Bennett explores autism by representing studio spaces as the mind. How autism has been hard for people to understand? What is different about them? Why are they defined as disabled? And how do they suffer? Each image consists of a story behind the artist’s personal and overall experience with those who have autism.


Representing these experiences to be treated as foreign, to be a lesser human due to his disability. We see the moments of insult and times his autistic tendencies limit his ability to understand the world properly. These images combine the ‘muted’ understanding of the condition with the building modern-day obsession of consuming material possession over personal worth. The work uses this photographic campaign appearance to bring awareness; this wants and needs to know about the condition. The text represents the human thought and repetition of the autistic mind, shot like an advertisement, promoting, and creating this want for the autistic to speak out. 

“We know that most people with autism are considered disabled but that some choose to see themselves rather in terms of difference and reject the idea that they 'suffer from' their condition”


Stuart Murry. 2012

The artist explores whether he is suffering through exploring his own experience and making aware of these issues through the simulation of the mind and rapid thought. He takes inspiration from the mind of Steph Wilson and Barbara Kruger. Wilson’s use of empty space and minimalism, with Bennett creating a surreal representation of the mind. Kruger’s use of text to represent this consumerist view, as if these become advertisements for those who ‘suffer’. In a nod to Bacon, Bennett uses the idea of ‘framing’ the personal space and expressing the mind via the studio and by using text, thereby expressing the constant repetition of thought, and thinking.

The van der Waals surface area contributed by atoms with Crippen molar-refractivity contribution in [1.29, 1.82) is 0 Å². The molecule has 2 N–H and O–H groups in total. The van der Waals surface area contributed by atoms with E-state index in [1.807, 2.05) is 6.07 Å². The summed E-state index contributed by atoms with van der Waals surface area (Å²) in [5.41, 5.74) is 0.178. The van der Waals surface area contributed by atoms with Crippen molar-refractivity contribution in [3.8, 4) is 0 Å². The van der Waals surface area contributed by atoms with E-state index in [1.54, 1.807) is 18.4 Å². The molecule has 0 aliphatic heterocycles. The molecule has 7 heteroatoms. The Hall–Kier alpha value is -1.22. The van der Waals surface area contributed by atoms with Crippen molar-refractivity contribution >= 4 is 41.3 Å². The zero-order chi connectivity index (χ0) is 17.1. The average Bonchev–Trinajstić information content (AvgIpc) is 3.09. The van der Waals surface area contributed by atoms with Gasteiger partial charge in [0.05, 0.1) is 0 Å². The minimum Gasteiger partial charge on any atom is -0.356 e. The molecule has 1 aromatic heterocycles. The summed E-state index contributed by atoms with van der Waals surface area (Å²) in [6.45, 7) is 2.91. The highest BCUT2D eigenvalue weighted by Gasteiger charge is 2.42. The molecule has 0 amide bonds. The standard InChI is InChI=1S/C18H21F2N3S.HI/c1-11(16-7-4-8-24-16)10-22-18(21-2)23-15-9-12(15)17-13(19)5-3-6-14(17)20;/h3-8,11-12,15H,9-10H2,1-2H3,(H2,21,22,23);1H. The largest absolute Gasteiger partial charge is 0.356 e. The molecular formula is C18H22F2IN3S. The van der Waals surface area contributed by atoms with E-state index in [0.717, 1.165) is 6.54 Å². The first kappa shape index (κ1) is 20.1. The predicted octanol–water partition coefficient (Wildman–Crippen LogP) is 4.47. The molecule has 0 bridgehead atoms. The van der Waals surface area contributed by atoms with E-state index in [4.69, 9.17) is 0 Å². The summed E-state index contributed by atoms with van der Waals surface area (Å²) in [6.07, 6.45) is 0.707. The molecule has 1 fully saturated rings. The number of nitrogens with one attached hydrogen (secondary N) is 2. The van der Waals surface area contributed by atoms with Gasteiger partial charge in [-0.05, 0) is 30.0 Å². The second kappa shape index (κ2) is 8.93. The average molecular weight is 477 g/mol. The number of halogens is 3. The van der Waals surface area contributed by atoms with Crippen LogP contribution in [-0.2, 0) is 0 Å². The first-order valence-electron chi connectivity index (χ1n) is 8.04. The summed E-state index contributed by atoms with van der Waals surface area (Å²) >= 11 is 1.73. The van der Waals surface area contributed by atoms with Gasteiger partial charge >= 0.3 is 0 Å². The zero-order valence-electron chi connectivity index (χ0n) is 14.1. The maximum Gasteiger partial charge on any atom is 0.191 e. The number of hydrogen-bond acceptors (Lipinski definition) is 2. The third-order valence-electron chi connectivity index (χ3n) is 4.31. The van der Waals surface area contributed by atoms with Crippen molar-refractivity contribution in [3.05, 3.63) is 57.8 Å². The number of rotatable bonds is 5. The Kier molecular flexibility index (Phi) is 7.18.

For each image, the artist used various props to express multiple thinking events. Moments that he experienced were portrayed through minor actions. Minimalism is used to express the vastness of the mind and conscious thought. The square is used to reveal the individual’s thoughts and merges them with the outside actions. Bennett wanted to represent people's desire for materialistic objects, and the need for these objects and to highlight the current muted understanding of autism. Bennett’s campaign, an attempt at unmuting autism, goes some way to highlighting the need for better understanding.